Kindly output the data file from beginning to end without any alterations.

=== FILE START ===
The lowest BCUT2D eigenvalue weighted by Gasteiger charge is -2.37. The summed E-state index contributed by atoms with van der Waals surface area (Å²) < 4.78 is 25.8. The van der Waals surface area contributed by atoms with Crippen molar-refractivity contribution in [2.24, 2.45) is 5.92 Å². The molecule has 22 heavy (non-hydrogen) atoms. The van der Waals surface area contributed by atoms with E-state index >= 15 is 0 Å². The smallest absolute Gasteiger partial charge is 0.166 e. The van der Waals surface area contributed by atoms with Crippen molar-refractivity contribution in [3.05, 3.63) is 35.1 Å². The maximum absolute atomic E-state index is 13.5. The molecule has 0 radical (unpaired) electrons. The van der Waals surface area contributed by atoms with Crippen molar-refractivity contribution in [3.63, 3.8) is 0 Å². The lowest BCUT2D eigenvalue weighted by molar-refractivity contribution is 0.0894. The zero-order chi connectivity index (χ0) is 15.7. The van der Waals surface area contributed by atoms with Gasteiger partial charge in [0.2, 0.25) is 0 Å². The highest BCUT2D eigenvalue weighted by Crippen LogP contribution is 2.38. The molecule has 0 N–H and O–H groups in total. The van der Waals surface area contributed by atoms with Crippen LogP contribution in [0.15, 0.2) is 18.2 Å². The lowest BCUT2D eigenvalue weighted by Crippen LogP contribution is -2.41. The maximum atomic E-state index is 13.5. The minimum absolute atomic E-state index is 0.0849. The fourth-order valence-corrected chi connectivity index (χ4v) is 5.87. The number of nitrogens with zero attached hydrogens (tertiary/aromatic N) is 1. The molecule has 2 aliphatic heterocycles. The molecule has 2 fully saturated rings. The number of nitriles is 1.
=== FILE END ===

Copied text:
The lowest BCUT2D eigenvalue weighted by Gasteiger charge is -2.37. The summed E-state index contributed by atoms with van der Waals surface area (Å²) < 4.78 is 25.8. The van der Waals surface area contributed by atoms with Crippen molar-refractivity contribution in [2.24, 2.45) is 5.92 Å². The molecule has 22 heavy (non-hydrogen) atoms. The van der Waals surface area contributed by atoms with E-state index >= 15 is 0 Å². The smallest absolute Gasteiger partial charge is 0.166 e. The van der Waals surface area contributed by atoms with Crippen molar-refractivity contribution in [3.05, 3.63) is 35.1 Å². The maximum absolute atomic E-state index is 13.5. The molecule has 0 radical (unpaired) electrons. The van der Waals surface area contributed by atoms with Crippen molar-refractivity contribution in [3.63, 3.8) is 0 Å². The lowest BCUT2D eigenvalue weighted by molar-refractivity contribution is 0.0894. The zero-order chi connectivity index (χ0) is 15.7. The van der Waals surface area contributed by atoms with Gasteiger partial charge in [0.2, 0.25) is 0 Å². The highest BCUT2D eigenvalue weighted by Crippen LogP contribution is 2.38. The molecule has 0 N–H and O–H groups in total. The van der Waals surface area contributed by atoms with Crippen LogP contribution in [0.15, 0.2) is 18.2 Å². The lowest BCUT2D eigenvalue weighted by Crippen LogP contribution is -2.41. The maximum atomic E-state index is 13.5. The minimum absolute atomic E-state index is 0.0849. The fourth-order valence-corrected chi connectivity index (χ4v) is 5.87. The number of nitrogens with zero attached hydrogens (tertiary/aromatic N) is 1. The molecule has 2 aliphatic heterocycles. The molecule has 2 fully saturated rings. The number of nitriles is 1.